Background: Anhedonia is generally defined as the inability to feel pleasure in response to experiences that are usually enjoyable. Anhedonia is one of the two core symptoms of depression and is a major public health concern. Anhedonia has proven particularly difficult to counteract and predicts poor treatment response generally. It has often been hypothesized that anhedonia can be deterred by a healthy lifestyle. However, it is quite unlikely that a one-size-fits-all approach will be effective for everyone. In this study the effects of personalized lifestyle advice based on observed individual patterns of lifestyle behaviors and experienced pleasure will be examined. Further, we will explore whether a tandem skydive following the personalized lifestyle advice positively influences anhedonic young adults' abilities to carry out the recommended lifestyle changes, and whether this ultimately improves their self-reported pleasure.
Methods: Our study design is an exploratory intervention study, preceded by a cross-sectional survey as a screening instrument. For the survey, 2000 young adults (18-24 years old) will be selected from the general population. Based on survey outcomes, 72 individuals (36 males and 36 females) with persistent anhedonia (i.e., more than two months) and 60 individuals (30 males and 30 females) without anhedonia (non-anhedonic control group) will be selected for the intervention study. The non-anhedonic control group will fill out momentary assessments of pleasure and lifestyle behaviors three times a day, for one month. The anhedonic individuals will fill out momentary assessments for three consecutive months. After the first month, the anhedonic individuals will be randomly assigned to (1) no intervention, (2) lifestyle advice only, (3) lifestyle advice plus tandem skydive. The personalized lifestyle advice is based on patterns observed in the first month.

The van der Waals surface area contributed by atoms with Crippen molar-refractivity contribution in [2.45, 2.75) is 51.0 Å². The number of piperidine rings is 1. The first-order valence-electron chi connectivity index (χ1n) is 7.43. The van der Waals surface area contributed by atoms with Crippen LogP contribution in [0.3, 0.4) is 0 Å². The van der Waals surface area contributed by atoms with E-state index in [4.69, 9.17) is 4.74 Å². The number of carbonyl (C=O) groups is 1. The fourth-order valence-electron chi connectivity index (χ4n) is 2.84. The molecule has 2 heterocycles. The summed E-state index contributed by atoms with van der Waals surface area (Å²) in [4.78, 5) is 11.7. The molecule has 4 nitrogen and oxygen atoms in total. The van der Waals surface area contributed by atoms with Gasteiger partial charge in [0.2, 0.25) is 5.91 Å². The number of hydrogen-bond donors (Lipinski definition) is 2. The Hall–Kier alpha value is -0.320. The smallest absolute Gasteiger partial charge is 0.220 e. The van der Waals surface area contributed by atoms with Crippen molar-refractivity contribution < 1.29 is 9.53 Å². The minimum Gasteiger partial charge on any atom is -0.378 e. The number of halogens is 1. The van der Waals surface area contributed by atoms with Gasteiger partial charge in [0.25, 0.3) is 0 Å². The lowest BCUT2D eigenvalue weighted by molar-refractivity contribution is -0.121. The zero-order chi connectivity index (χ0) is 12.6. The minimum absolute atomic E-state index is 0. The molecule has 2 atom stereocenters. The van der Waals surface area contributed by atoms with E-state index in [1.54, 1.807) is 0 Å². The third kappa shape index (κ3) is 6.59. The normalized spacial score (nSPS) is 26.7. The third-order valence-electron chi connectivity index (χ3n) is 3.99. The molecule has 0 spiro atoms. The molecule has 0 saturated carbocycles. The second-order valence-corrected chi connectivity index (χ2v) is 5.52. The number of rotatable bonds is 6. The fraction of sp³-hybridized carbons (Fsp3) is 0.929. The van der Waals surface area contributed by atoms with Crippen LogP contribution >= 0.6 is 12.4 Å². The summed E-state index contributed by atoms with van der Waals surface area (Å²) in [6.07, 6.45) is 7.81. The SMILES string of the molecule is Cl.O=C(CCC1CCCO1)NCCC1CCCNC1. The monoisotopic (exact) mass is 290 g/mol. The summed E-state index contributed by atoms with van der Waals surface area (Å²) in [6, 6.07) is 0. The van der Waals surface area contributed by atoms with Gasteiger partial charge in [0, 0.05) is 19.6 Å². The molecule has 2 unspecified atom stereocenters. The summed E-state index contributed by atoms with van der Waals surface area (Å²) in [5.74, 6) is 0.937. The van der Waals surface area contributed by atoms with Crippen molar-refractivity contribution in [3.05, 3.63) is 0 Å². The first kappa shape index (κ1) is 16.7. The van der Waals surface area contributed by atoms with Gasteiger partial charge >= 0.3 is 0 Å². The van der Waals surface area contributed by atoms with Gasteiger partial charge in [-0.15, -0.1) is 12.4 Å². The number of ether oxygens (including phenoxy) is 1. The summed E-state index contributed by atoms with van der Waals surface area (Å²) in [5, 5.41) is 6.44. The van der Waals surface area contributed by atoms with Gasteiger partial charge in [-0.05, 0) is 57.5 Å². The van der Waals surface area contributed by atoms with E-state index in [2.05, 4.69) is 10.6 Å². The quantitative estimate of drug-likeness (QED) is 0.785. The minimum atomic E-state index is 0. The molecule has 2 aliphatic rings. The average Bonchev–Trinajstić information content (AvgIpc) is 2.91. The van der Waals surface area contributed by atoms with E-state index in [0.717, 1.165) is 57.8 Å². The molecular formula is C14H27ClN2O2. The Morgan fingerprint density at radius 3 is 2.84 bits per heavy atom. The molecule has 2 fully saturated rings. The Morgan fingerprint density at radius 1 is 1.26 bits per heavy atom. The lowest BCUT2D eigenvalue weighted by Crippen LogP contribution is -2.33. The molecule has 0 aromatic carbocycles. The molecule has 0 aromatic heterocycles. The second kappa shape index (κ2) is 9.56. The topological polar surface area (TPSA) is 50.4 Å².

Discussion: The present study is the first to examine the effects of a personalized lifestyle advice and tandem skydive on pleasure in anhedonic young adults. Results of the present study may improve treatment for anhedonia, if the interventions are found to be effective.